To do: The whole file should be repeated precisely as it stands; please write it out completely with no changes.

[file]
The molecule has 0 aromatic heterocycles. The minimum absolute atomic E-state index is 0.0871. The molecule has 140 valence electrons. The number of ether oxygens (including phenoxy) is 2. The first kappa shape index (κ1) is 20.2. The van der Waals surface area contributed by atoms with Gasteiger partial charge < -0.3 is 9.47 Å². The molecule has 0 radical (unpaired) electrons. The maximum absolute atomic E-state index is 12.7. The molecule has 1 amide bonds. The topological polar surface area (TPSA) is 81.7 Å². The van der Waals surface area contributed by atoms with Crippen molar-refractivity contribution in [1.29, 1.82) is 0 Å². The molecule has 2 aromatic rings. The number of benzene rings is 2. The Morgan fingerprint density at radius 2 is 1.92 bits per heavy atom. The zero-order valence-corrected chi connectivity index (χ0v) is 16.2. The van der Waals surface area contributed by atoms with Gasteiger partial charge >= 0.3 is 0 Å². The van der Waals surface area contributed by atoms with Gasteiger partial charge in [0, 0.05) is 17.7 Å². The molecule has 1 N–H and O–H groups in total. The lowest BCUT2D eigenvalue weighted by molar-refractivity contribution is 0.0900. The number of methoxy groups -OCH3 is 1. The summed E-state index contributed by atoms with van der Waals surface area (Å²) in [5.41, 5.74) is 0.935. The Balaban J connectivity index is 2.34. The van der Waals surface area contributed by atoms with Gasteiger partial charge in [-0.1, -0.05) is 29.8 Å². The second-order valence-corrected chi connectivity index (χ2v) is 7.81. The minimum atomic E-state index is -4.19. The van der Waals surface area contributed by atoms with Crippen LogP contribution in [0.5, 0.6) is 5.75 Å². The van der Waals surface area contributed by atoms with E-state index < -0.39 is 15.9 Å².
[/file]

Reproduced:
The molecule has 0 aromatic heterocycles. The minimum absolute atomic E-state index is 0.0871. The molecule has 140 valence electrons. The number of ether oxygens (including phenoxy) is 2. The first kappa shape index (κ1) is 20.2. The van der Waals surface area contributed by atoms with Gasteiger partial charge < -0.3 is 9.47 Å². The molecule has 0 radical (unpaired) electrons. The maximum absolute atomic E-state index is 12.7. The molecule has 1 amide bonds. The topological polar surface area (TPSA) is 81.7 Å². The van der Waals surface area contributed by atoms with Crippen molar-refractivity contribution in [1.29, 1.82) is 0 Å². The molecule has 2 aromatic rings. The number of benzene rings is 2. The Morgan fingerprint density at radius 2 is 1.92 bits per heavy atom. The zero-order valence-corrected chi connectivity index (χ0v) is 16.2. The van der Waals surface area contributed by atoms with Gasteiger partial charge >= 0.3 is 0 Å². The van der Waals surface area contributed by atoms with Gasteiger partial charge in [0, 0.05) is 17.7 Å². The molecule has 1 N–H and O–H groups in total. The lowest BCUT2D eigenvalue weighted by molar-refractivity contribution is 0.0900. The number of methoxy groups -OCH3 is 1. The summed E-state index contributed by atoms with van der Waals surface area (Å²) in [5.41, 5.74) is 0.935. The Balaban J connectivity index is 2.34. The van der Waals surface area contributed by atoms with Gasteiger partial charge in [-0.1, -0.05) is 29.8 Å². The second-order valence-corrected chi connectivity index (χ2v) is 7.81. The minimum atomic E-state index is -4.19. The van der Waals surface area contributed by atoms with Crippen LogP contribution in [0.5, 0.6) is 5.75 Å². The van der Waals surface area contributed by atoms with E-state index < -0.39 is 15.9 Å².